Recently in Childhood Obesity Category

obesity surgery Weight loss surgery--more specifically referred to as bariatric surgery and gastric bypass surgery --has been the big buzz word in treating morbidly obese adults for several years now. But can it help--or would it harm--severely overweight teens?

Although one of these popular procedures, gastric banding -- or “lap banding,” as it is commonly known-- has been an accepted practice in controlling weight in obese adults since 2001, the Food and Drug Administration has been reluctant to approve it for the treatment of childhood obesity.

childhood obesityNEW YORK (AP) -- As the popularity of stomach surgery has skyrocketed among obese adults, a growing number of doctors are asking, "Why not children, too?"

For decades, the number of kids trying weight-loss surgery has been tiny. The operations themselves were risky, with a death rate of about 1 in 50. Children rarely got that fat, and when they did, pediatricians hesitated to put the developing bodies under the knife. Only 350 U.S. kids had such an operation in 2004, according to federal statistics.

But improvements in surgical technique and huge increases in the number of dangerously obese children have begun fueling a change of heart.

omega3 acidsA lack of healthy fats can actually cause children to become overweight, according to a study published online by the Swedish Research Council.

Researchers based at the Sahlgrenska Academy at Goteborg University studied the lifestyle, dietary habits and insulin levels of a group of four-year-old children, and correlated these factors with measurements of Body Mass Index (BMI).

According to the BMI measurements, 23 percent of the children were overweight and another 2 percent were obese. Surprisingly, however, the children with the healthier BMIs actually had higher fat intake than the overweight children. The difference was that the less overweight children were consuming more unsaturated fats, omega-3s in particular.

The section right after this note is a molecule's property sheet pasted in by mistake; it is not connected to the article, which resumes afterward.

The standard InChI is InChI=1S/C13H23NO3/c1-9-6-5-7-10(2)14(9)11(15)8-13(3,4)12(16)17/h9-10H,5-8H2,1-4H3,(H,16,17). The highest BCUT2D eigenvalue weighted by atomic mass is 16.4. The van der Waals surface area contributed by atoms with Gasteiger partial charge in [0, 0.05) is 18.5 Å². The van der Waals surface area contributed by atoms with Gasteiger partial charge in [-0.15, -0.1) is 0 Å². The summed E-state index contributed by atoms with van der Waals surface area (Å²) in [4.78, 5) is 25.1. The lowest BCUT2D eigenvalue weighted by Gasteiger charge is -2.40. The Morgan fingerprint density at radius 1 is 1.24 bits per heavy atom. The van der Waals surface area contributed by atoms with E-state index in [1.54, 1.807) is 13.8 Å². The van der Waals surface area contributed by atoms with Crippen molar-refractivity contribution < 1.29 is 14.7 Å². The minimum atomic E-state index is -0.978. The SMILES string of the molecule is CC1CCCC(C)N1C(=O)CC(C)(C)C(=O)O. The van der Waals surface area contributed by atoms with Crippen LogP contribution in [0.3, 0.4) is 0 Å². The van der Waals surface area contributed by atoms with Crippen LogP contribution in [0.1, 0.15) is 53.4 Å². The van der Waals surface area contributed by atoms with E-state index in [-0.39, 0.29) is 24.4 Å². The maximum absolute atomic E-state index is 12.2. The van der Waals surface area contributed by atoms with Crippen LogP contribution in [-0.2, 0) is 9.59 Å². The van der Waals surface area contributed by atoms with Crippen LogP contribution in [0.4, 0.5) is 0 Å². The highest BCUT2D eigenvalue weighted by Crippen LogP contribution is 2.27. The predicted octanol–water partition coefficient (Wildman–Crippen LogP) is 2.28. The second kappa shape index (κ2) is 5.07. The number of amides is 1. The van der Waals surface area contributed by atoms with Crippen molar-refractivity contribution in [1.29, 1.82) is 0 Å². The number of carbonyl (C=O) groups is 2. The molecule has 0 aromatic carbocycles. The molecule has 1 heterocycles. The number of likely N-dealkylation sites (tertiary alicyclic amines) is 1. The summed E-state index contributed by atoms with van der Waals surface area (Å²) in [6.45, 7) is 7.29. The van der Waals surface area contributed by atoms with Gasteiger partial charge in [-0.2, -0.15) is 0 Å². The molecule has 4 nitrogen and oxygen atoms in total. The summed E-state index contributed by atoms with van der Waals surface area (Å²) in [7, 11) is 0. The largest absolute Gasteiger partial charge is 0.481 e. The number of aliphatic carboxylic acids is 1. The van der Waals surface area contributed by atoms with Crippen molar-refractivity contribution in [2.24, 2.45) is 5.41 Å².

Sweet Drinks Put Kids' Health at Risk

soda drinkDrinking lots of soda and juice drinks may put kids' health at risk -- leading to poor health and teen obesity as young as age 13, a U.S. study shows.

The findings come from a study of 154 girls seen every two years since age 5. Researchers included Alison K. Ventura, Leann L. Birch, PhD, and Eric Loken, PhD, of Pennsylvania State University.

By age 13, 14% of the girls studied already showed high risk of developing metabolic syndrome -- a cluster of ominous risk factors that indicate a person could be headed toward heart disease, stroke, or type 2 diabetes.

These girls were at or near the danger level for three metabolic syndrome risk factors -- big waistline, high blood pressure, and a low level of good HDL cholesterol.

Obesity No.1 Kids' Health Issue: Survey

surveyHealthDay News -- Being overweight or obese is the most important health issue facing children in the United States, a new survey finds.

The nationwide telephone survey of 800 adults, conducted in September, found 27 percent of respondents saying obesity was the top health issue for children, followed by lack of health care/insurance (16 percent) and nutrition/unhealthy diet (9 percent).